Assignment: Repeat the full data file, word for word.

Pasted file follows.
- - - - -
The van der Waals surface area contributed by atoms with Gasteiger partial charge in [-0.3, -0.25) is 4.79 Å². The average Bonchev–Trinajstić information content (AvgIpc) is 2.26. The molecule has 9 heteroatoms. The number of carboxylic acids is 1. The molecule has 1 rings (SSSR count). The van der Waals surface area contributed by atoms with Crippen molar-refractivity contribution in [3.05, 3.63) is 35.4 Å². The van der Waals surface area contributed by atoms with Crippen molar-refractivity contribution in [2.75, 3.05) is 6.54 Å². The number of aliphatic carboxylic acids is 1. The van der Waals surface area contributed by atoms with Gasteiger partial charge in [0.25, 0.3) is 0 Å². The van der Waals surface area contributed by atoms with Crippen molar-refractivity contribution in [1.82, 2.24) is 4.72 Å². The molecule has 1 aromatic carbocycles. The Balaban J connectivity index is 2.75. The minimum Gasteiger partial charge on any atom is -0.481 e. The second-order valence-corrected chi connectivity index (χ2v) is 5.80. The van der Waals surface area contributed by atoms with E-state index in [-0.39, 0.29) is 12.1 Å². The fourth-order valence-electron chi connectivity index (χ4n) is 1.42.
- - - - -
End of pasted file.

The van der Waals surface area contributed by atoms with Gasteiger partial charge in [-0.3, -0.25) is 4.79 Å². The average Bonchev–Trinajstić information content (AvgIpc) is 2.26. The molecule has 9 heteroatoms. The number of carboxylic acids is 1. The molecule has 1 rings (SSSR count). The van der Waals surface area contributed by atoms with Crippen molar-refractivity contribution in [3.05, 3.63) is 35.4 Å². The van der Waals surface area contributed by atoms with Crippen molar-refractivity contribution in [2.75, 3.05) is 6.54 Å². The number of aliphatic carboxylic acids is 1. The van der Waals surface area contributed by atoms with Gasteiger partial charge in [0.25, 0.3) is 0 Å². The van der Waals surface area contributed by atoms with Crippen molar-refractivity contribution in [1.82, 2.24) is 4.72 Å². The molecule has 1 aromatic carbocycles. The Balaban J connectivity index is 2.75. The minimum Gasteiger partial charge on any atom is -0.481 e. The second-order valence-corrected chi connectivity index (χ2v) is 5.80. The van der Waals surface area contributed by atoms with E-state index in [-0.39, 0.29) is 12.1 Å². The fourth-order valence-electron chi connectivity index (χ4n) is 1.42.